Global Connections Summer Camp

I spent two weeks helping out with a Global Connections Summer Camp at my school. We hosted Chinese Students and American Students. We taught them about the cultural differences between the Chinese culture and the American culture. Here’s what I learned…

The biggest thing I learned these last two weeks is crazy to me; it makes me wonder how many things I don’t notice that are right in front of me. It fascinates me to think that no matter how similar you think cultures are, if you bring them together you realize little things that you would have never noticed before.

The biggest difference I noticed was that American children are loud! They interject and interrupt, they speak their mind, they’re energetic and talkative and want to be heard. On the other hand Chinese student are quiet, timid, shy and above all respectful. During class the American students interrupt the teachers as they speak and ask questions whenever they want but the Chinese students are quiet and when they need help they subtlety beckon over teachers and ask them for help. I also realized that Americans are very blunt about their emotions and the Chinese are the opposite. They are too prideful to admit that they don’t understand something or to say that something is wrong. Most Americans want you to know what’s wrong by complaining about things. Chinese students would never complain they would just pretend everything was alright. I find it so interesting that cultures can be so different even though we are the same species, the only difference is that we grew up 7,000 miles from each other.

Something that Madame brought up was really interesting to me; she said, “what you have seen these past two weeks is just a small snapshot of what happens all year at Allendale”. What I noticed was that Chinese people (and Americans) are very cliquey. They make friends on the first day and are inseparable for the rest of the week. The reason why I think they do this is because they speak the same language. When you’re in a foreign country you automatically gravitate towards people who speak your preferred language. I completely understand this because in Madagascar when we worked with children our own age I was always uncomfortable and wanted to be back with my friends. At Allendale the Chinese exchange students often stick together and don’t bond with American students. This is completely destroying the point of exchange students. The first week when we tried to partner up American students and Chinese students it didn’t workout so well. They Chinese refused to be separated and would only work together. Even the second week when it was majority Chinese you still didn’t see very much American-Chinese interaction. I just think that it’s so interesting that when your culturally aware that you notice so much more.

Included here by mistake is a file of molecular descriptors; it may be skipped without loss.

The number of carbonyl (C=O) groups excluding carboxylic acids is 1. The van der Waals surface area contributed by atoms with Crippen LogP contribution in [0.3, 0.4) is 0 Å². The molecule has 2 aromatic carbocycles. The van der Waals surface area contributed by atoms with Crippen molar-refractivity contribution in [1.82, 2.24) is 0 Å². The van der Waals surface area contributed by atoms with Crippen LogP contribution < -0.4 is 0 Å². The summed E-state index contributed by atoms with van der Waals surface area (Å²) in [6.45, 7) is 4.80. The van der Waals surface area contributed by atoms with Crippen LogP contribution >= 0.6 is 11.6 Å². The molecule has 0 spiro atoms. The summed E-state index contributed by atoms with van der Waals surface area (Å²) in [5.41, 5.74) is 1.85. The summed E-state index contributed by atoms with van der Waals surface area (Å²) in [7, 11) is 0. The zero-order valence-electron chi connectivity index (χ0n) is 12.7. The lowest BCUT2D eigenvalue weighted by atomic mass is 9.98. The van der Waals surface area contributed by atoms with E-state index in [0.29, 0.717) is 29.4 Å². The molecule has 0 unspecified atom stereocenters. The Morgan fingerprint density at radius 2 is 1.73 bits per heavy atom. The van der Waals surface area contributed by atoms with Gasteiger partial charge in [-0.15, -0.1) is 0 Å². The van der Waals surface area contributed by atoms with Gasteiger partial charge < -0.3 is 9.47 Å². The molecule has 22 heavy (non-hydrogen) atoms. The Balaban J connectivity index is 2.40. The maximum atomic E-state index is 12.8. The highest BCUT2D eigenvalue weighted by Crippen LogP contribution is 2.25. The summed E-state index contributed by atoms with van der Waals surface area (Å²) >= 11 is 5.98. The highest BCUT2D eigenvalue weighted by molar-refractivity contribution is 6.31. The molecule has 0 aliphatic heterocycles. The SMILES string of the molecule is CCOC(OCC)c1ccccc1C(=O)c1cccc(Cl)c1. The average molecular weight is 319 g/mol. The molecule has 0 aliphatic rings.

These last two weeks were an amazing opportunity that made me more culturally aware. I noticed so many things about both American culture and Chinese cultural that I would have never noticed before. Bringing together cultures that are so different really helped me understand that being culturally aware really opens you up to new experiences and ideas.


One Comment Add yours

  1. Lisa says:

    So what did you think about the cultural differences? Did you wish there was more interaction? Did you notice anyone who did not belong to either clique? How did this experience further shape you?


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